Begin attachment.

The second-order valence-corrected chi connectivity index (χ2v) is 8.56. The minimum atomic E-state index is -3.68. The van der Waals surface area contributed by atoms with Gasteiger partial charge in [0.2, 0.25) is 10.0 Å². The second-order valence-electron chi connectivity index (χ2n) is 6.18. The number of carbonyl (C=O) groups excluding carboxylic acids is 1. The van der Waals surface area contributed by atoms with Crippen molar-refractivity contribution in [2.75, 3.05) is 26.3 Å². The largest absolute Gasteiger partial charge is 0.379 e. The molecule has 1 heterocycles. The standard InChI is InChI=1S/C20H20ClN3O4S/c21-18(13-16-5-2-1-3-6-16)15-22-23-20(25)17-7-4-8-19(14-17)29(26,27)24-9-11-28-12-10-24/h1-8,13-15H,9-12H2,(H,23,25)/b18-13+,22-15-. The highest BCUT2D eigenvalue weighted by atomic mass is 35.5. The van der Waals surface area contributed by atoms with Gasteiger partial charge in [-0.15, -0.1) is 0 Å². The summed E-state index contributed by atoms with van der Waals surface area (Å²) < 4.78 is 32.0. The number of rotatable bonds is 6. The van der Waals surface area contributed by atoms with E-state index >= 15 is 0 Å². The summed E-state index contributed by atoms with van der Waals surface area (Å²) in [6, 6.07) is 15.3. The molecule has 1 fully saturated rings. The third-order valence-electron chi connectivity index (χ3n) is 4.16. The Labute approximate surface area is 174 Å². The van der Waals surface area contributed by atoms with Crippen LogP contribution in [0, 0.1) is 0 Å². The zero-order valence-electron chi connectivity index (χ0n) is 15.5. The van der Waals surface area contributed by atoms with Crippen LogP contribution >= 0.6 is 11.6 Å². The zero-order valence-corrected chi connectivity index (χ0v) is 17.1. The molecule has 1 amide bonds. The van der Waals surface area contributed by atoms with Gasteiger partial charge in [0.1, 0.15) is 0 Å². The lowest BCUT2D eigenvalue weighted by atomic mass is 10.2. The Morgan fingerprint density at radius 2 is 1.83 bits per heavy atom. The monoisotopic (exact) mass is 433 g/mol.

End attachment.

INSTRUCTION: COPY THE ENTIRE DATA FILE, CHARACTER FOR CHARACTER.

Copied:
The second-order valence-corrected chi connectivity index (χ2v) is 8.56. The minimum atomic E-state index is -3.68. The van der Waals surface area contributed by atoms with Gasteiger partial charge in [0.2, 0.25) is 10.0 Å². The second-order valence-electron chi connectivity index (χ2n) is 6.18. The number of carbonyl (C=O) groups excluding carboxylic acids is 1. The van der Waals surface area contributed by atoms with Crippen molar-refractivity contribution in [2.75, 3.05) is 26.3 Å². The largest absolute Gasteiger partial charge is 0.379 e. The molecule has 1 heterocycles. The standard InChI is InChI=1S/C20H20ClN3O4S/c21-18(13-16-5-2-1-3-6-16)15-22-23-20(25)17-7-4-8-19(14-17)29(26,27)24-9-11-28-12-10-24/h1-8,13-15H,9-12H2,(H,23,25)/b18-13+,22-15-. The highest BCUT2D eigenvalue weighted by atomic mass is 35.5. The van der Waals surface area contributed by atoms with Gasteiger partial charge in [-0.15, -0.1) is 0 Å². The summed E-state index contributed by atoms with van der Waals surface area (Å²) < 4.78 is 32.0. The number of rotatable bonds is 6. The van der Waals surface area contributed by atoms with E-state index >= 15 is 0 Å². The summed E-state index contributed by atoms with van der Waals surface area (Å²) in [6, 6.07) is 15.3. The molecule has 1 fully saturated rings. The third-order valence-electron chi connectivity index (χ3n) is 4.16. The Labute approximate surface area is 174 Å². The van der Waals surface area contributed by atoms with Crippen LogP contribution in [0, 0.1) is 0 Å². The zero-order valence-electron chi connectivity index (χ0n) is 15.5. The van der Waals surface area contributed by atoms with Crippen LogP contribution >= 0.6 is 11.6 Å². The zero-order valence-corrected chi connectivity index (χ0v) is 17.1. The molecule has 1 amide bonds. The van der Waals surface area contributed by atoms with Gasteiger partial charge in [0.1, 0.15) is 0 Å². The lowest BCUT2D eigenvalue weighted by atomic mass is 10.2. The Morgan fingerprint density at radius 2 is 1.83 bits per heavy atom. The monoisotopic (exact) mass is 433 g/mol.